SUE BIRD OF THE WNBA AND KEVIN DURANT OF THE NBA
AMAZE LEGIONS OF FANS ON ANY GIVEN NIGHT. THEY EXPERIENCE THE SAME
FEELING WHENEVER THEY EXPLORE THE EMERALD CITY.
Sue Bird and Kevin Durant may be two of
the brightest stars in the Seattle sports universe. They may enjoy
the adulation of millions of fans worldwide and have fat
Nike-endorsement contracts. But on this unusually crisp day, they
are in danger of becoming roadkill.
For the last leg of their marathon photo session, the lensman,
hoping to snare a faux-casual shot or three, has them walk together
outside Seattle's Key Arena. "You're talking, talking, talking," he
caws. As they move toward the camera, a white van inches toward
them from behind, its driver and the photo-shoot party oblivious to
each other's presence. As the potential peril dawns on nearby
observers, the van stops in its tracks, and the driver barks
something or other out the window, likely having no idea who these
people are that he nearly steamrolled.
Bird and Durant barely notice, wrapped up as they are in
conversation about Seattle and its hot spots. Durant, of course, is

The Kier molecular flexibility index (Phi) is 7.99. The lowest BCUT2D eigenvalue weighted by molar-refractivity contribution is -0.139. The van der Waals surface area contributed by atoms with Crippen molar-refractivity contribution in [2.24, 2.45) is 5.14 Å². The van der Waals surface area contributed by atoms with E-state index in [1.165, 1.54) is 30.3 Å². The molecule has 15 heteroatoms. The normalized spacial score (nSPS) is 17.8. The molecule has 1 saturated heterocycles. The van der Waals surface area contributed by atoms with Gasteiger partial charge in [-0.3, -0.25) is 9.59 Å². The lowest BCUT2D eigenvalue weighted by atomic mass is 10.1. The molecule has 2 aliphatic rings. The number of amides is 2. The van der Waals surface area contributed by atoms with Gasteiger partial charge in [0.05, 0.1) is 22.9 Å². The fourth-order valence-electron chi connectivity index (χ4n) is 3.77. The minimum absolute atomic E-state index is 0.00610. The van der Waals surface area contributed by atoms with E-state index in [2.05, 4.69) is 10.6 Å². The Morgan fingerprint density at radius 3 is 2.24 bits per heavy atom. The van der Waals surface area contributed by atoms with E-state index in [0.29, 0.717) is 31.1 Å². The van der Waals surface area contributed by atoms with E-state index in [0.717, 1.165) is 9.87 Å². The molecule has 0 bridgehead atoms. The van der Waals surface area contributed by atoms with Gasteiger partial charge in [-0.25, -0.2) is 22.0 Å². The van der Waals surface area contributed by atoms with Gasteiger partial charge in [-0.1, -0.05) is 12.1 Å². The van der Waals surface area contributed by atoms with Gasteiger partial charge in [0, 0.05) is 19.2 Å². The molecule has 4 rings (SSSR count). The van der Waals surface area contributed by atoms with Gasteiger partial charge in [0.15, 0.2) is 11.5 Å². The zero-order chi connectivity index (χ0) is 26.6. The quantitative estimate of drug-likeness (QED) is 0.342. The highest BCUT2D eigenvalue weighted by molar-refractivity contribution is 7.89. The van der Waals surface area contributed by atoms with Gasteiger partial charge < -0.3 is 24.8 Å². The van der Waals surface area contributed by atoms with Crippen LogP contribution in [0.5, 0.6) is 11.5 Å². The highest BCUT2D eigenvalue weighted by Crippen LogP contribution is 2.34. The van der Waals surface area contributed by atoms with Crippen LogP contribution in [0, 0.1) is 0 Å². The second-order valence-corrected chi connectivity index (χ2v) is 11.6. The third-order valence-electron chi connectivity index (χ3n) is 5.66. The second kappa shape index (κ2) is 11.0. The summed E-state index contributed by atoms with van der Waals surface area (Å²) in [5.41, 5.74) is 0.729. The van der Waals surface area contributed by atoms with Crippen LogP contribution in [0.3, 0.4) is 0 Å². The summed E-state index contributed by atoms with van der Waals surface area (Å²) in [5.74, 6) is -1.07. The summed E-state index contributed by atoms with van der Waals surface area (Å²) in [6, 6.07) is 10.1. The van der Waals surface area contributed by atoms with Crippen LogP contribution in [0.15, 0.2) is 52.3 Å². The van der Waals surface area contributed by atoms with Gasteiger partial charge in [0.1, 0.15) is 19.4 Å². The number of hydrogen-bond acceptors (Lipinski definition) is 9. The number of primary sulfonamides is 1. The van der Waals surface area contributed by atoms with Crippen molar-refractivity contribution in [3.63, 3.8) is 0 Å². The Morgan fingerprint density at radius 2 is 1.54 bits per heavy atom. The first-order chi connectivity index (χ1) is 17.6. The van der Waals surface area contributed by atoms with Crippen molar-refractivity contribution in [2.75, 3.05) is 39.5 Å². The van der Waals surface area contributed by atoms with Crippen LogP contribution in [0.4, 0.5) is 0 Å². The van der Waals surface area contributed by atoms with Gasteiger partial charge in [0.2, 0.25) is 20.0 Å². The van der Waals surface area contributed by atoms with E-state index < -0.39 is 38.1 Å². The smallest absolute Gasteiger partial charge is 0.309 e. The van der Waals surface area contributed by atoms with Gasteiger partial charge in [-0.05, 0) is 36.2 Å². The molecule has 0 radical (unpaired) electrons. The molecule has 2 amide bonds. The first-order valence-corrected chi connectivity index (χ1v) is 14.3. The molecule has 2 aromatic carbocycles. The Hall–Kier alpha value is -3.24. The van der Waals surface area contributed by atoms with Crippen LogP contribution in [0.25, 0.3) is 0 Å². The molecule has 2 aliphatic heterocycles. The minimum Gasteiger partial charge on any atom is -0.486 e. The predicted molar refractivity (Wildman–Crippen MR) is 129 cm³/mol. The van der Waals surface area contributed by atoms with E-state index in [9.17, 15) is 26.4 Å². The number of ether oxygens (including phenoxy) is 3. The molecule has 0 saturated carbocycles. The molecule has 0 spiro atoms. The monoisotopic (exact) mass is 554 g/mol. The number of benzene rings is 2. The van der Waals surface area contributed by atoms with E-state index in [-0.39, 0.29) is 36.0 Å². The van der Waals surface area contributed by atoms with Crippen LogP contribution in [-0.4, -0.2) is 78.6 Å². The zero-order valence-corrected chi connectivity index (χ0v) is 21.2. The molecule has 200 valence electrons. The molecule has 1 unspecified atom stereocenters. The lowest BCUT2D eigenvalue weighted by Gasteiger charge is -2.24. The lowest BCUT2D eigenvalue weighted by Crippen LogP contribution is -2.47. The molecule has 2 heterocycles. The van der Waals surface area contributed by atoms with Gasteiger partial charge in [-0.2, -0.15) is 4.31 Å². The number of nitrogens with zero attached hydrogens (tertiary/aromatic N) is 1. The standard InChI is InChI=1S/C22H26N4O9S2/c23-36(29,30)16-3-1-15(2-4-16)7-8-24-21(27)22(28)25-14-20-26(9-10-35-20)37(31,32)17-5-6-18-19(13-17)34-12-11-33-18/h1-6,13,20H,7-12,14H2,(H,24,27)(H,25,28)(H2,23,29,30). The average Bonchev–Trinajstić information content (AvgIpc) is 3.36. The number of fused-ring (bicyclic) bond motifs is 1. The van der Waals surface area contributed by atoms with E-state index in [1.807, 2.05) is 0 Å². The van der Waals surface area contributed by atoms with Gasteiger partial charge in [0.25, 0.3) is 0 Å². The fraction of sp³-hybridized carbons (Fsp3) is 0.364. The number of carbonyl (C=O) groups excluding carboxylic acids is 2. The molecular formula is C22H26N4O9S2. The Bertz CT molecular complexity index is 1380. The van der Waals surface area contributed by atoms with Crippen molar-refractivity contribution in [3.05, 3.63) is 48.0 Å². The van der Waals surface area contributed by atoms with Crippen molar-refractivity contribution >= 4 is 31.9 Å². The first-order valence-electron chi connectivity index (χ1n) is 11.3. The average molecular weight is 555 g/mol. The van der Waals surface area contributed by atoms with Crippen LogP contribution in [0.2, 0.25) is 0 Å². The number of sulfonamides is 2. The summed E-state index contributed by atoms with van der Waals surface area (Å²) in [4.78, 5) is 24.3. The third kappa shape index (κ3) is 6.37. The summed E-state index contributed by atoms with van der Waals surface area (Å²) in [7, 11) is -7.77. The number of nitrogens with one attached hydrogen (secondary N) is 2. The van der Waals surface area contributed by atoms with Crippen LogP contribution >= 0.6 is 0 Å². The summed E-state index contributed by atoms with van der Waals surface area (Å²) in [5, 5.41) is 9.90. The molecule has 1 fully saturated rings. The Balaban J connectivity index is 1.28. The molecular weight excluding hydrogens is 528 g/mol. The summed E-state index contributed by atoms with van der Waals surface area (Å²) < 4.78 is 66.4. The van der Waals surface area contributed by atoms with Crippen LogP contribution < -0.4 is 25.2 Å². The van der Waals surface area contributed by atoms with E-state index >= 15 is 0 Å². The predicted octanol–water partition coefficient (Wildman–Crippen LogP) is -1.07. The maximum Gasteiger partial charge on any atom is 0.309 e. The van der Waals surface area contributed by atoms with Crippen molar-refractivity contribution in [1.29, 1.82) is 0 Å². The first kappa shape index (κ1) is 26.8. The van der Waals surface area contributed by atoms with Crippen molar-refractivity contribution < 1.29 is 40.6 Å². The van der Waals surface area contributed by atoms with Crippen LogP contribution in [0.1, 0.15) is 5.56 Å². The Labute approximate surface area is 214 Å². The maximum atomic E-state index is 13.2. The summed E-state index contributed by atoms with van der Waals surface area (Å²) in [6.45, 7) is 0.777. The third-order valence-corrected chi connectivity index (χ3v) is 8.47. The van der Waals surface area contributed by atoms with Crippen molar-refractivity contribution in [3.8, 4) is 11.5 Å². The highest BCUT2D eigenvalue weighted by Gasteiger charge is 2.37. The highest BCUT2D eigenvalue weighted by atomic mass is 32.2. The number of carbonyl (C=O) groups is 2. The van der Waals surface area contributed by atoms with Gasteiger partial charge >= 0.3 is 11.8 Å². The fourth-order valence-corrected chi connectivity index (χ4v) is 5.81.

"the Chosen One," the phenom whose arrival as the second pick in
the 2007 NBA draft has Sonics fans thinking Jordan-esque thoughts.
Bird, meanwhile, is a veteran both on and off the court. The pure
point guard relishes involving her teammates on the court, and
she's happy to serve as an ambassador for the city when she's off
the court - even now, she's willingly schooling her new rookie pal
on everything that Seattle has to offer.
A few hours earlier, upon meeting the shy, almost pathologically
polite Durant for the first time, Bird let fly a giggle. "Kevin,
he's not going to know anything about all of this," she said. "But
he'll figure it out." Don't peg Durant as a cocky rookie bent on
blazing his own trail around town, though. When he's told that Bird
hopes to pass along the wisdom she has accumulated during her six
years in town, Durant smiles appreciatively. "Sue, she's been here.
She's won here. I hope she can tell me where everything is."
Central to Bird's ongoing enjoyment of the city, and something she
takes pains to impress upon Durant during their hours together, are
the numerous options available - whether natural, cultural, or
gastronomical. "The more you do, the more you come to love this
place," she says to him. "Until you put yourself out there a
little, you can't really get an appreciation for the weather, the
shopping, the restaurants."
Judging by her comments during our time together, the former
University of Connecticut star is most enthusiastic about the
latter. Indeed, it's hard to imagine one of the city's appointed
food critics giving a better quick-hit guide to local dining. "I
could give you a restaurant for every kind of food you like," Bird